Pucker Up To….Sours!

Even though I had already heard a little bit about her, it still felt very much like a blind date.  I had listened to the rumors, and had even done some reading.  Yes, there was reading available about her (found online no less) and they often centered on how complex she could be.  And let’s face it, “complex” often equals “difficult” or worse – completely over your head.  And who wants that on a first date?  I just wanted to find a couple of agreeable points of interest and call it a night.  Yet I couldn’t shake what others had said, claiming she possessed attributes which frankly had scared others off, so perhaps I took it as a challenge.  No, it wasn’t that she was bitter.  Goodness knows I’ve come across plenty of that.  Most of the talk was that she was bit…sour.  Some even thought this meant there was something horribly wrong with her, but I knew better.  Heck, on some dating scenes, I have heard that being sour is quite desirable.  (Gotta love those Belgians.)

Gillian, as she is called, is of course the name of a beer and not someone – and let’s be clear on this since I do have a better half who reads all my blog posts – that I have ever actually dated.  This is a good thing, since one of the attributes Gillian is said to have, as many wild ales (not wild dates) do, is an aroma akin to a sweaty horse blanket.  Talk about an instant red flag, right?  But again, this is a beer we’re talking about.  And yes, I also admit that this wasn’t my first time around the block with a sour type beer, but with this one, the tasting experience was certainly interesting, and definitely could be described as a bit complex.  So I felt a need to write about it, because I do admit that my one “date” I had with Gillian has haunted me a bit ever since.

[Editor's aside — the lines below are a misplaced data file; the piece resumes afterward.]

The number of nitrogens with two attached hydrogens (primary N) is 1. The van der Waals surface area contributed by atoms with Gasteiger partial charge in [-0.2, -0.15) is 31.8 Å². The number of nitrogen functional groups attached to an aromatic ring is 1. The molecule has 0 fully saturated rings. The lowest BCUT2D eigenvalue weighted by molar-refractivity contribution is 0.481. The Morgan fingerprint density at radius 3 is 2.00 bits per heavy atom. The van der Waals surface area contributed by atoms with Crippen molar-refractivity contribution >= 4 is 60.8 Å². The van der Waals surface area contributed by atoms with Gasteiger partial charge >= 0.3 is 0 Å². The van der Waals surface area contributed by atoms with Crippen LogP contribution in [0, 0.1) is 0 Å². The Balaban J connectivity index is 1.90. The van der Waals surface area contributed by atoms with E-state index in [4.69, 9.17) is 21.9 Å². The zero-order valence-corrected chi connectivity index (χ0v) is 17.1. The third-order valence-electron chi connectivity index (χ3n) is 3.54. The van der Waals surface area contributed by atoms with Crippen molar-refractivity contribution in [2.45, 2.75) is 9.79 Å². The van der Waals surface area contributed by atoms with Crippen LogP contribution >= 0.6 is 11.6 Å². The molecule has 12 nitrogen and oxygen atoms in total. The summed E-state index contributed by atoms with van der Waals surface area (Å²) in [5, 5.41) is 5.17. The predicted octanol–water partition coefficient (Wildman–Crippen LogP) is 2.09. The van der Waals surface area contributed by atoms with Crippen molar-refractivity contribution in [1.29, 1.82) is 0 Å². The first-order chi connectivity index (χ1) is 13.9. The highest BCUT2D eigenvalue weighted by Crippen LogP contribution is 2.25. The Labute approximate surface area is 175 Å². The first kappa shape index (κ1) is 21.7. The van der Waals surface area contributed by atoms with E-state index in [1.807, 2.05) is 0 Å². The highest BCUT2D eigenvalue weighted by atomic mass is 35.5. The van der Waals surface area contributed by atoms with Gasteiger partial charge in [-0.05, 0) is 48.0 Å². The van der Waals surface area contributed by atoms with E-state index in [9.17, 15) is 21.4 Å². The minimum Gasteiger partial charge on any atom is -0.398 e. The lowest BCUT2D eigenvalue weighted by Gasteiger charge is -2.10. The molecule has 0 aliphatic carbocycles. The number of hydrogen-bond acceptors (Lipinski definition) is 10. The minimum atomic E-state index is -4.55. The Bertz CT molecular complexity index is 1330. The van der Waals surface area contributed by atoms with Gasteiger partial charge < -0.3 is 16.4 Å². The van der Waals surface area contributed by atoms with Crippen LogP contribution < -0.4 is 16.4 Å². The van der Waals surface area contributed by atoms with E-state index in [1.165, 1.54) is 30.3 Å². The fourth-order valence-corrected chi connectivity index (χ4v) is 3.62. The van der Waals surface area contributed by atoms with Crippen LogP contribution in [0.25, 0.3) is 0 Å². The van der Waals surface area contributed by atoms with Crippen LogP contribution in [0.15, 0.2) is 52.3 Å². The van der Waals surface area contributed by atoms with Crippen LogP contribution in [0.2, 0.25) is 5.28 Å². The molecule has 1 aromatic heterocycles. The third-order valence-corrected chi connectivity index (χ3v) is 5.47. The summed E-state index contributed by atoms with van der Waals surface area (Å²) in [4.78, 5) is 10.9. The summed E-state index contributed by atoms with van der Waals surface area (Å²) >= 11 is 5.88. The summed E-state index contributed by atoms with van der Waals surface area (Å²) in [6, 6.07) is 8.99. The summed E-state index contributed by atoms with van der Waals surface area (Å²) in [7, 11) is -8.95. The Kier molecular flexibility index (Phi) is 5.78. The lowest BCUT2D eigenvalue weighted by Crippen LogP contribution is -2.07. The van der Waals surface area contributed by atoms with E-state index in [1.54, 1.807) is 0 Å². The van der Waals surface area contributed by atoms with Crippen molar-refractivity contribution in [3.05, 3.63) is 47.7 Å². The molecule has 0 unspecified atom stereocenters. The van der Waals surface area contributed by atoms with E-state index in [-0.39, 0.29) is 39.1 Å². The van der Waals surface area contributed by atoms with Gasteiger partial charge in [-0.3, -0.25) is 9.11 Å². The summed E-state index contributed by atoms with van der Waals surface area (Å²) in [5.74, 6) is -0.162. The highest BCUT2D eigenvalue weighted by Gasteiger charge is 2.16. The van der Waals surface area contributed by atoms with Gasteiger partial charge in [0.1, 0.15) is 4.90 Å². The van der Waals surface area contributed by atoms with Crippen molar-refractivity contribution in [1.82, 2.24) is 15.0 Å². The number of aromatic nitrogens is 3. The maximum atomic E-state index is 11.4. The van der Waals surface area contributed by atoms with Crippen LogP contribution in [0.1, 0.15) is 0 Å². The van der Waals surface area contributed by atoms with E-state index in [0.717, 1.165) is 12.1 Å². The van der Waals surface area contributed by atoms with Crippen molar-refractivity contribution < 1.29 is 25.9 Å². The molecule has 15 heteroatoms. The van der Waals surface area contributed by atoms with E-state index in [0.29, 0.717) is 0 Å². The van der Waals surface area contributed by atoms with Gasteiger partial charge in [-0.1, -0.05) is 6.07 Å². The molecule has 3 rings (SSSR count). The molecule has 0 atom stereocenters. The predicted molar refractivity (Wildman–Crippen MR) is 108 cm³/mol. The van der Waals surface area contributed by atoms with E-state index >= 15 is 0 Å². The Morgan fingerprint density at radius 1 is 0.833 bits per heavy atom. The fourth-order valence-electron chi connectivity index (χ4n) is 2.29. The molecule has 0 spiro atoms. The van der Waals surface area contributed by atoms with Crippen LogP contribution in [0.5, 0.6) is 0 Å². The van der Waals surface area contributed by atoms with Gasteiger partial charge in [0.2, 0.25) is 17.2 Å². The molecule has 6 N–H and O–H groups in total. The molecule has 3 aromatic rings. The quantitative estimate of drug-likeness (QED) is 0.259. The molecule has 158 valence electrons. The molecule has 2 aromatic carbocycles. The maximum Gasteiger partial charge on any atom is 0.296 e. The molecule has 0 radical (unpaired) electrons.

Technically speaking, Gillian is one of two new members of a line-up of fruit infused, Belgian style wild ales from Goose Island, and although she may not be the most extreme sour type beer on the market, she can still be considered one, given her tart nature.  If you’re a die-hard craft beer fan, you already know that sour beers have been growing in popularity for at least a few years, but many just starting out on their craft beer adventure may not be aware of the interest.  Or perhaps you have noticed the growing numbers of sour type beers on the market but have passed their appearance off as some strange fad, perhaps similar to brewing beer with peanuts or peanut butter – which yes, is a thing – a passing fancy likely generated by those same craft beer geeks already familiar with them.  But for some time now, many have been saying that sour is the “next bitter”, the next big flavor component in craft beer that will both be incredibly popular and also require some practice getting used to, in the manner that bitter styles such as IPAs still give many craft beer curious fits.